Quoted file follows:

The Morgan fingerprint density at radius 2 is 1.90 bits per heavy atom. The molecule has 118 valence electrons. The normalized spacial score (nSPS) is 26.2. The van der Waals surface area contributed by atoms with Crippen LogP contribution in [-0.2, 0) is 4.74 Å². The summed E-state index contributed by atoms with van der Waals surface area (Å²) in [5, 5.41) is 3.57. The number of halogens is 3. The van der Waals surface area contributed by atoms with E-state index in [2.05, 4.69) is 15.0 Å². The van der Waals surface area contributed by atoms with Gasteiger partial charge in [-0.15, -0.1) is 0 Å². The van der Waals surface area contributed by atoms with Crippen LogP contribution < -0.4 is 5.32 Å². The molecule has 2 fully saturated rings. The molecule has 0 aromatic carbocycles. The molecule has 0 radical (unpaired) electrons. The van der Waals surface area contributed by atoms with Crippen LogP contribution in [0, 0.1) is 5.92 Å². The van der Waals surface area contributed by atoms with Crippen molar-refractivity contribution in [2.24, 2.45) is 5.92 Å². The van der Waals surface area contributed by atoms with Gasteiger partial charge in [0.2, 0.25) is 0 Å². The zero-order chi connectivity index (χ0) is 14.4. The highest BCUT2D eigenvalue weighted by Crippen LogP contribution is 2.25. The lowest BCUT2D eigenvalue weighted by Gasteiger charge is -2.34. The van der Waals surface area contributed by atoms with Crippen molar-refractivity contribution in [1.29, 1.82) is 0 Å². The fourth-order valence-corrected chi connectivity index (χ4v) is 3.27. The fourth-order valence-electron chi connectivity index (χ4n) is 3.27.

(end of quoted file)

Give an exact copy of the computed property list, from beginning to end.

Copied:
The Morgan fingerprint density at radius 2 is 1.90 bits per heavy atom. The molecule has 118 valence electrons. The normalized spacial score (nSPS) is 26.2. The van der Waals surface area contributed by atoms with Crippen LogP contribution in [-0.2, 0) is 4.74 Å². The summed E-state index contributed by atoms with van der Waals surface area (Å²) in [5, 5.41) is 3.57. The number of halogens is 3. The van der Waals surface area contributed by atoms with E-state index in [2.05, 4.69) is 15.0 Å². The van der Waals surface area contributed by atoms with Gasteiger partial charge in [-0.15, -0.1) is 0 Å². The van der Waals surface area contributed by atoms with Crippen LogP contribution < -0.4 is 5.32 Å². The molecule has 2 fully saturated rings. The molecule has 0 aromatic carbocycles. The molecule has 0 radical (unpaired) electrons. The van der Waals surface area contributed by atoms with Crippen LogP contribution in [0, 0.1) is 5.92 Å². The van der Waals surface area contributed by atoms with Crippen molar-refractivity contribution in [2.24, 2.45) is 5.92 Å². The van der Waals surface area contributed by atoms with Gasteiger partial charge in [0.2, 0.25) is 0 Å². The zero-order chi connectivity index (χ0) is 14.4. The highest BCUT2D eigenvalue weighted by Crippen LogP contribution is 2.25. The lowest BCUT2D eigenvalue weighted by Gasteiger charge is -2.34. The van der Waals surface area contributed by atoms with Crippen molar-refractivity contribution in [1.29, 1.82) is 0 Å². The fourth-order valence-corrected chi connectivity index (χ4v) is 3.27. The fourth-order valence-electron chi connectivity index (χ4n) is 3.27.